Caring For Fashion: Looking After The Clothes & Shoes You Already Own

We write a post each week about fashion and the pieces that we are lusting after. This is such an in-between time in the seasons, so I thought I would write about caring for the fashion pieces you already own and love.

We have more than enough summer clothes; winter clothes are too dark and dull to look at yet as it is an admittance that the sun has stopped shining. If I was being weather appropriate this week I would be writing a post about raincoats, wellies and umbrellas. More than once in the last week there has been a deluge that has turned our skies dark grey, our gardens green and ourselves blue. Being British we continue to dress in totally inappropriate clothing for the temperature. It is only mid-August (and a bit) so we convince ourselves that it is only mid-summer.  So here are some tips about caring for fashion and keeping your clothes, shoes and accessories fresh and clean.

Travel steamer - caring for fashion
Fridja travel steamer

Ironing clothes:

There is a brilliant travel steamer from Fridja. It heats up in 45 seconds and has enough water in the tank for 14 minutes of steaming. It is perfect for refreshing clothes when you arrive at a hotel or to stay with friends. I find it so much easier than an iron.





Washing Shoes and Trainers:

Do you want to clean some shoes similar to trainers? I bought some white slip-ons in a woven, stretch fabric from Ugg. They are not the most practical colour but they look so nice however I now need to brighten them up. I must not put them in the washing machine as that will ruin the soles and melt the glue.

Mix equal parts of baking soda, white toothpaste, white washing detergent (I use the one that I wash my woollens in) with a splash of warm water. Scrub the trainers or shoes with the mixture using a toothbrush or nail brush and then rinse once. If they have laces then soak these in this same mixture for some time and, whilst they will not be as good as new, they will be better than before.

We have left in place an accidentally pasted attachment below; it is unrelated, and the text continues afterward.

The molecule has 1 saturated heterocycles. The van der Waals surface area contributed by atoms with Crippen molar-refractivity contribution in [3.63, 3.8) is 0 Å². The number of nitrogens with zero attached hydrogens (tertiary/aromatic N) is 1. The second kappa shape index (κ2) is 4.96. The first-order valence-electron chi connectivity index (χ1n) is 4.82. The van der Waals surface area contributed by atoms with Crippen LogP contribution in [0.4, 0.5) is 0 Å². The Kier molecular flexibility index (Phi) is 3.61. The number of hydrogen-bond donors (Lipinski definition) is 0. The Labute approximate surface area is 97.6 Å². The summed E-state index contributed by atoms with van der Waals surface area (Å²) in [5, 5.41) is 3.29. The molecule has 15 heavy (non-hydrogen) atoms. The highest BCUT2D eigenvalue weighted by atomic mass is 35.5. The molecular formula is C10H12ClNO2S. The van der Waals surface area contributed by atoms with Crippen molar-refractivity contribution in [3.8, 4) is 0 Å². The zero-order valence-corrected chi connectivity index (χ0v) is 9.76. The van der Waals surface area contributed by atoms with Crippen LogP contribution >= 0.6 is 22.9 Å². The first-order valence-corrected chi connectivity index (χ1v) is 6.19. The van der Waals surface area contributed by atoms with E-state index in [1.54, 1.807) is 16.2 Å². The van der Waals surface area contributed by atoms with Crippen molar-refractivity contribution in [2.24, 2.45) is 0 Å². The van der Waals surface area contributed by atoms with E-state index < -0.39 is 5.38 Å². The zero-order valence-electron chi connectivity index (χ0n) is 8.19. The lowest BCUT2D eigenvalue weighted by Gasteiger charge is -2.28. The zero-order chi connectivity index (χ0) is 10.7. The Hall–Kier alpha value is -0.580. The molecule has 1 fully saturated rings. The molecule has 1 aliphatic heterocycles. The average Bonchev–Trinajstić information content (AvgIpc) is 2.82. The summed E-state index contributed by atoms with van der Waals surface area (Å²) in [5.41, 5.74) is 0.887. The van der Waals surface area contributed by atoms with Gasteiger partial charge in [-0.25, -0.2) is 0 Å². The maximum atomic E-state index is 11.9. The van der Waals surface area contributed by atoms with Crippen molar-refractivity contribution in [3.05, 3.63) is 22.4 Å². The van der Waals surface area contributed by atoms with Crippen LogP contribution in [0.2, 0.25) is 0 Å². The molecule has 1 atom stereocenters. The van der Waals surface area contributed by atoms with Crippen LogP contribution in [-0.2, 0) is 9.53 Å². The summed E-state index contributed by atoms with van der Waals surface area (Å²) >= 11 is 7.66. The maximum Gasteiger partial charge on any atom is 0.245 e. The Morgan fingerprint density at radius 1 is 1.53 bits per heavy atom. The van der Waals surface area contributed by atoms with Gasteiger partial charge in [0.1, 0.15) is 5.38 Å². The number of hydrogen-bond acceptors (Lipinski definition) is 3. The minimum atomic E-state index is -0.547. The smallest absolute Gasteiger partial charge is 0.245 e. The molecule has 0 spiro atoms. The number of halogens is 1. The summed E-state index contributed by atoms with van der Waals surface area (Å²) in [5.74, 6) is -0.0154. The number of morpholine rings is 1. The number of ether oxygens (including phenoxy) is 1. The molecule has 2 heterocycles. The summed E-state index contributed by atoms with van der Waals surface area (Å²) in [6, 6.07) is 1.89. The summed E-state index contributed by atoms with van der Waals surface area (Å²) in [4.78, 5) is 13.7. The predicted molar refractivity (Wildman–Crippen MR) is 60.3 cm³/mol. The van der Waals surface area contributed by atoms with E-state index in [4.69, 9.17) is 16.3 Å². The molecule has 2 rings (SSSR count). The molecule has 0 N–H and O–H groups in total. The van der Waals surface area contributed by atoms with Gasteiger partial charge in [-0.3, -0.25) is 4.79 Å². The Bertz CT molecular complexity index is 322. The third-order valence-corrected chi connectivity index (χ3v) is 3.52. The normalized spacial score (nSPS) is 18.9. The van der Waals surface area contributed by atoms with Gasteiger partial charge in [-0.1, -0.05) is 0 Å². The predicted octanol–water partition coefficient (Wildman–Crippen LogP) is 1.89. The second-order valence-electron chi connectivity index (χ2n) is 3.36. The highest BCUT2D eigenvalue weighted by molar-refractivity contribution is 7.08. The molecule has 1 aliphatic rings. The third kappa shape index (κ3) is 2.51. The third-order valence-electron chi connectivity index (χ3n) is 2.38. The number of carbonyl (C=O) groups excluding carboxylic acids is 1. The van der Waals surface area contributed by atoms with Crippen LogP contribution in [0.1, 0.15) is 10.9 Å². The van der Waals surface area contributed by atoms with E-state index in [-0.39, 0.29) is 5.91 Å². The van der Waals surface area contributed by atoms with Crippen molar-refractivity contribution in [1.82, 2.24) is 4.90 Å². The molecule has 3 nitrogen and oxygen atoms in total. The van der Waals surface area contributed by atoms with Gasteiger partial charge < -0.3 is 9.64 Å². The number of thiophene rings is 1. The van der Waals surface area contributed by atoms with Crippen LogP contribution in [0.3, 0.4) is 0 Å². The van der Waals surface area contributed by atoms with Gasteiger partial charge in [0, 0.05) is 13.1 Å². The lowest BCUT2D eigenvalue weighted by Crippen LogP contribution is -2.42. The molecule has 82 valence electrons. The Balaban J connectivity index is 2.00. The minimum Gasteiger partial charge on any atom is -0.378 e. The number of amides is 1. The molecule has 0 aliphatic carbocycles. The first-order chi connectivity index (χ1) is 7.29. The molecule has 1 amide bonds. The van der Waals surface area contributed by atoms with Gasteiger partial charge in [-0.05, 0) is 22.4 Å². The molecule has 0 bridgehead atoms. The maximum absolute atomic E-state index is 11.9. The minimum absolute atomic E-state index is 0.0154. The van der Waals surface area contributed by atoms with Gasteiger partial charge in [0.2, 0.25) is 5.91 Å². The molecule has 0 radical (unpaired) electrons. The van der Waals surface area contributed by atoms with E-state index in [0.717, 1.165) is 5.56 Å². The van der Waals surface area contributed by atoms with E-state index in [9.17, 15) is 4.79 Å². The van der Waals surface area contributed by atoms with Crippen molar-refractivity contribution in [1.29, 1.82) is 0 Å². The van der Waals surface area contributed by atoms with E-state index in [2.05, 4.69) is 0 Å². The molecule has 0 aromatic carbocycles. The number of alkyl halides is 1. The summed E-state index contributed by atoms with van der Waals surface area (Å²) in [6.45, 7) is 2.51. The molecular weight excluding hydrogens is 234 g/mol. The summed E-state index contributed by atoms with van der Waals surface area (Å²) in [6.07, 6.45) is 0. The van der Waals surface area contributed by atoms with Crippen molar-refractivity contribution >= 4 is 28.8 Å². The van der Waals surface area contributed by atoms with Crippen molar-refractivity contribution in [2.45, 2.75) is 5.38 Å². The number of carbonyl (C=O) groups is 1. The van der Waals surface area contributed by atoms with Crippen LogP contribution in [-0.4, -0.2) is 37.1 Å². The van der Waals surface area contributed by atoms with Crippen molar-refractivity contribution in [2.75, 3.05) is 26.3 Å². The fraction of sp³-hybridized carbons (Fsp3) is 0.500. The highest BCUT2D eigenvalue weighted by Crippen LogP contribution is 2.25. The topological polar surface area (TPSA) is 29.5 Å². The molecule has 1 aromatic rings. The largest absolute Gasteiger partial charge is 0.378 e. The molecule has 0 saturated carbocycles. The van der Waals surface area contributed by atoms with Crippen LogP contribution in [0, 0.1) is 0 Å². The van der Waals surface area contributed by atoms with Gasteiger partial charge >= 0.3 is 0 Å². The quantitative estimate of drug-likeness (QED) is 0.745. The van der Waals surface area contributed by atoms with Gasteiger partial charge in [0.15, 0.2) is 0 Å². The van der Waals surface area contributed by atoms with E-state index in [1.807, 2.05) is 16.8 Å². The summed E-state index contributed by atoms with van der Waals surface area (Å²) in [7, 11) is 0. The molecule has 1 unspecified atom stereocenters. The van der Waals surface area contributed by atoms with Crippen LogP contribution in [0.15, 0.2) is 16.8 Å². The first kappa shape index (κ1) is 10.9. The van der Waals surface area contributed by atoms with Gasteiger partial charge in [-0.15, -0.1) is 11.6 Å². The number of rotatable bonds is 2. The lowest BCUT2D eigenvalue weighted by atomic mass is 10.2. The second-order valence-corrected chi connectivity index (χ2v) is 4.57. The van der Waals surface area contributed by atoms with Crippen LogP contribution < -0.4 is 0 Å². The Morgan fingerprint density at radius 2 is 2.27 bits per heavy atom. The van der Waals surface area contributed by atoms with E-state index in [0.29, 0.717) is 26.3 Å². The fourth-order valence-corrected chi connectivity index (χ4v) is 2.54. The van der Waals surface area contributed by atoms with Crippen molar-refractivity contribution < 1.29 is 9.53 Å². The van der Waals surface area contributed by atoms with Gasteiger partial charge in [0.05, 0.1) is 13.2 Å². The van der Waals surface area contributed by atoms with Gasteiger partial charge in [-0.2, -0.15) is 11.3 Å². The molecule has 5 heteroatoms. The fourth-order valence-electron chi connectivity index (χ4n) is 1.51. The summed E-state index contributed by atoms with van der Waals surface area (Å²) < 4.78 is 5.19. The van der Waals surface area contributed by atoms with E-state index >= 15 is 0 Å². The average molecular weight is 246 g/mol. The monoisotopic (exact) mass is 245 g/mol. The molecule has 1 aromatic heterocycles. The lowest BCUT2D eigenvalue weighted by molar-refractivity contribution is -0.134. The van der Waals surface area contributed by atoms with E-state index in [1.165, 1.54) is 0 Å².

Batiste hairspray - caring for fashionGetting oil out of clothes:

Use Batiste hair spray. Spray on the mark and leave for 10 – 15 minutes then dab it off or rinse under the tap. This method is also extremely successful with lipstick.

Reviving suede shoes:

If you have just taken some suede shoes out of your cupboard to wear and they look a bit dull try steaming them. Boil a kettle and keep boiling it whilst you hold the shoe in the steam. Please be careful that you do not burn your skin. Wear some oven gloves or similar. The steam will revive the shoes and enrich their colour. Of course for a longer term solution for black, navy or brown suede shoes there are sprays that will revive the colour. However nothing for pale coloured suede that works that I know of.

Wicker basket transformed - caring for fashion
Restory transformed this wicker basket
Dyed handbag - caring for fashion
The Handbag Spa dyed this Prada bag from Putty to Navy

Reviving Handbags:

Restory is a company that will restore special bags. When I say special I do not mean designer bags only, I mean special to you.